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Electrodiagnostics / EMG Testing

Electrodiagnostic testing is used to determine whether a patient has an injury or disorder of a nerve or muscle.

A clinician doing electromyography (EMG) nerve testing on a person's forearm.

This type of testing is usually conducted to help diagnose patient who has experienced muscle pain or cramping, or sensations of weakness, numbness or tingling. It may be used in conjunction with a physical exam and radiological imaging, such ultrasound, magnetic resonance imaging (MRI) or magnetic resonance neurogaphy (MRN).

Conditions that can be diagnosed with the aid of electrodiagnostic testing include:

Electrodiagnostic testing actually involves two different tests:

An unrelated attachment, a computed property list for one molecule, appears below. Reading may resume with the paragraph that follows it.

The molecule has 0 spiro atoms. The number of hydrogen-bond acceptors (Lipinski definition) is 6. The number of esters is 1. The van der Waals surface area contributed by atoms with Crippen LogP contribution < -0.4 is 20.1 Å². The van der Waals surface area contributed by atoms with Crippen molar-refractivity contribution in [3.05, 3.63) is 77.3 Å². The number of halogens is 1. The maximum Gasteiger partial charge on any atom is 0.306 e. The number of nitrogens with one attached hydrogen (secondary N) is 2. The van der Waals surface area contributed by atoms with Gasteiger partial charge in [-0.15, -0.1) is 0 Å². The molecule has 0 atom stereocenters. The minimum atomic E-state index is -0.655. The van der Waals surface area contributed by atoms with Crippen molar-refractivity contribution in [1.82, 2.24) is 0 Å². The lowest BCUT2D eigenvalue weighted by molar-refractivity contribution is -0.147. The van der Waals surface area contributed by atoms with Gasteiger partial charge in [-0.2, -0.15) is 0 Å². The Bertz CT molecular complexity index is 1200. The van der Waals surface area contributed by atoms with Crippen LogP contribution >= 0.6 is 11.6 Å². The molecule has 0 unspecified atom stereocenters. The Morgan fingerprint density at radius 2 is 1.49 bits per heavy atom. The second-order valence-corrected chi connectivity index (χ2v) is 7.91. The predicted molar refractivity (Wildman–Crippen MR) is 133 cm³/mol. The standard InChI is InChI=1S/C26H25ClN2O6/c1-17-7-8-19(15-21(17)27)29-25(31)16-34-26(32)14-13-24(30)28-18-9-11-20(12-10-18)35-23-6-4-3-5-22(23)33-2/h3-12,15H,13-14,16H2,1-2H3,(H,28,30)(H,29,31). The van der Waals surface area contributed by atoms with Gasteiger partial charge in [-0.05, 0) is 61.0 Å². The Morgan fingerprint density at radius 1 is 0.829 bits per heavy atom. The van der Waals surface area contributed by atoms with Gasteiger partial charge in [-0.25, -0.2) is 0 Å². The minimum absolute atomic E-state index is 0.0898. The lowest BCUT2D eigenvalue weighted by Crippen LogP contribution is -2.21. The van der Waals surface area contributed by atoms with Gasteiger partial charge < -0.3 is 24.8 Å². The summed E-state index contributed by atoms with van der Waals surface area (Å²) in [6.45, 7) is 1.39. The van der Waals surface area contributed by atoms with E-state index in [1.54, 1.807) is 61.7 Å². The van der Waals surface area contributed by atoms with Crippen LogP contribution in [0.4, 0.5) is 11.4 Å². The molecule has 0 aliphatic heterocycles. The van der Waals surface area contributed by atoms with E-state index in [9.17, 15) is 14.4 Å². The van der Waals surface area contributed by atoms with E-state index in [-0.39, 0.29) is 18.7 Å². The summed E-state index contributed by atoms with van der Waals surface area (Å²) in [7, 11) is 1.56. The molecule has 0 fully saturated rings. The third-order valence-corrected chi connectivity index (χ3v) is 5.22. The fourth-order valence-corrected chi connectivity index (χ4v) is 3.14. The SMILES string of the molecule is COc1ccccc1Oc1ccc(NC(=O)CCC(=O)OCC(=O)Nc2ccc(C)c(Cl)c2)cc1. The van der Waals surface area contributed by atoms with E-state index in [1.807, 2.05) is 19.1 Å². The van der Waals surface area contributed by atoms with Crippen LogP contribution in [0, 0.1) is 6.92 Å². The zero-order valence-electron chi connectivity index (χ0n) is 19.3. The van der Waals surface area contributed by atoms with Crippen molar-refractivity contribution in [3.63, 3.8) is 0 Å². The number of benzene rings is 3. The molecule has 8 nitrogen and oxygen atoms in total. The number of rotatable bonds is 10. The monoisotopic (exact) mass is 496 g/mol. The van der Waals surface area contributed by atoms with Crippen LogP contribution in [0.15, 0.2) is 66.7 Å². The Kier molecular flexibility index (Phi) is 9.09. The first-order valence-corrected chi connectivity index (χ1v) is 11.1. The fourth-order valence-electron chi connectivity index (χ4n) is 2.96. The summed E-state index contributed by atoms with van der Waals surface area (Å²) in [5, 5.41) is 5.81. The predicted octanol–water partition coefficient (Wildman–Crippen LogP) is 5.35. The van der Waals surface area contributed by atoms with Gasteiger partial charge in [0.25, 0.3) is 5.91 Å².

• A nerve conduction study (NCS) – also known as a nerve conduction velocity (NCV) test
  • An electromyography (EMG) needle exam

For the NCS, the doctor stimulates a nerve with small electric shock by placing an electrode on the skin above the nerve. This test is done in two or more places along the nerve’s path. Data is recorded that shows the conduction velocity (the speed at which the electrical impulse travels through the nerve). If that speed is slower than typical readings, it suggests possible nerve damage.

For the EMG needle exam, the doctor lightly inserts very fine needles into a patient’s muscle (or several muscles). Connected to a computer, these needles record the electric impulses created by the body when the muscle is at rest and when the patient flexes the muscle. The physician then analyzes the recorded signals to determine whether there may be muscle or nerve damage. The EMG needles are so fine that there is rarely any bleeding during the test.

Articles on electrodiagnostics / EMG testing

Read more about electromyography and see video of an HSS doctor conducting an EMG test with a patient.

Electrodiagnostics / EMG Testing Success Stories

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